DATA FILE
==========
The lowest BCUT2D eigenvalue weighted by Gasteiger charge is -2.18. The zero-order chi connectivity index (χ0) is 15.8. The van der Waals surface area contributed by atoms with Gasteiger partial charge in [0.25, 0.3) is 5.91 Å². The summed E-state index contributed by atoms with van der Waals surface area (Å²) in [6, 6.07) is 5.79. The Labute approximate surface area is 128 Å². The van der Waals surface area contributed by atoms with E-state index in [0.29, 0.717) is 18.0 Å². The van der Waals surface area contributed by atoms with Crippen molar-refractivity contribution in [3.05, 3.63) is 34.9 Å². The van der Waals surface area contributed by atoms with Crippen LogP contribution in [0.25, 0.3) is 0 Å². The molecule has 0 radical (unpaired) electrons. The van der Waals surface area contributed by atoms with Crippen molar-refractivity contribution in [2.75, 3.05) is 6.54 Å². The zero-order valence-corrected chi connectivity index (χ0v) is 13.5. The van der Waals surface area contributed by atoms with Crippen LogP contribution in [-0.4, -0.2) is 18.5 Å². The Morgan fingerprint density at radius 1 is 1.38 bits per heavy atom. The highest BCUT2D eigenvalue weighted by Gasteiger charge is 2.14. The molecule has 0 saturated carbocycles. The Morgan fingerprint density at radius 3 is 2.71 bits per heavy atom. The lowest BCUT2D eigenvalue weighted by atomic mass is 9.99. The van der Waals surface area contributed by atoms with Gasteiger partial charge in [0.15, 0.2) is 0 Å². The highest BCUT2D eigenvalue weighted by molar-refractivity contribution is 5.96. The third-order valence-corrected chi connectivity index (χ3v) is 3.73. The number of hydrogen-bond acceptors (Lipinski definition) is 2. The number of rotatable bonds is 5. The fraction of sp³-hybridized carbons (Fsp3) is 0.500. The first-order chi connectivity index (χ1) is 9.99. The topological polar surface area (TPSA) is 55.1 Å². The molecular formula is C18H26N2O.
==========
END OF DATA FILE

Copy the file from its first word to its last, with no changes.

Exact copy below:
The lowest BCUT2D eigenvalue weighted by Gasteiger charge is -2.18. The zero-order chi connectivity index (χ0) is 15.8. The van der Waals surface area contributed by atoms with Gasteiger partial charge in [0.25, 0.3) is 5.91 Å². The summed E-state index contributed by atoms with van der Waals surface area (Å²) in [6, 6.07) is 5.79. The Labute approximate surface area is 128 Å². The van der Waals surface area contributed by atoms with E-state index in [0.29, 0.717) is 18.0 Å². The van der Waals surface area contributed by atoms with Crippen molar-refractivity contribution in [3.05, 3.63) is 34.9 Å². The van der Waals surface area contributed by atoms with Crippen LogP contribution in [0.25, 0.3) is 0 Å². The molecule has 0 radical (unpaired) electrons. The van der Waals surface area contributed by atoms with Crippen molar-refractivity contribution in [2.75, 3.05) is 6.54 Å². The zero-order valence-corrected chi connectivity index (χ0v) is 13.5. The van der Waals surface area contributed by atoms with Crippen LogP contribution in [-0.4, -0.2) is 18.5 Å². The Morgan fingerprint density at radius 1 is 1.38 bits per heavy atom. The highest BCUT2D eigenvalue weighted by Gasteiger charge is 2.14. The molecule has 0 saturated carbocycles. The Morgan fingerprint density at radius 3 is 2.71 bits per heavy atom. The lowest BCUT2D eigenvalue weighted by atomic mass is 9.99. The van der Waals surface area contributed by atoms with Gasteiger partial charge in [0.15, 0.2) is 0 Å². The highest BCUT2D eigenvalue weighted by molar-refractivity contribution is 5.96. The third-order valence-corrected chi connectivity index (χ3v) is 3.73. The number of hydrogen-bond acceptors (Lipinski definition) is 2. The number of rotatable bonds is 5. The fraction of sp³-hybridized carbons (Fsp3) is 0.500. The first-order chi connectivity index (χ1) is 9.99. The topological polar surface area (TPSA) is 55.1 Å². The molecular formula is C18H26N2O.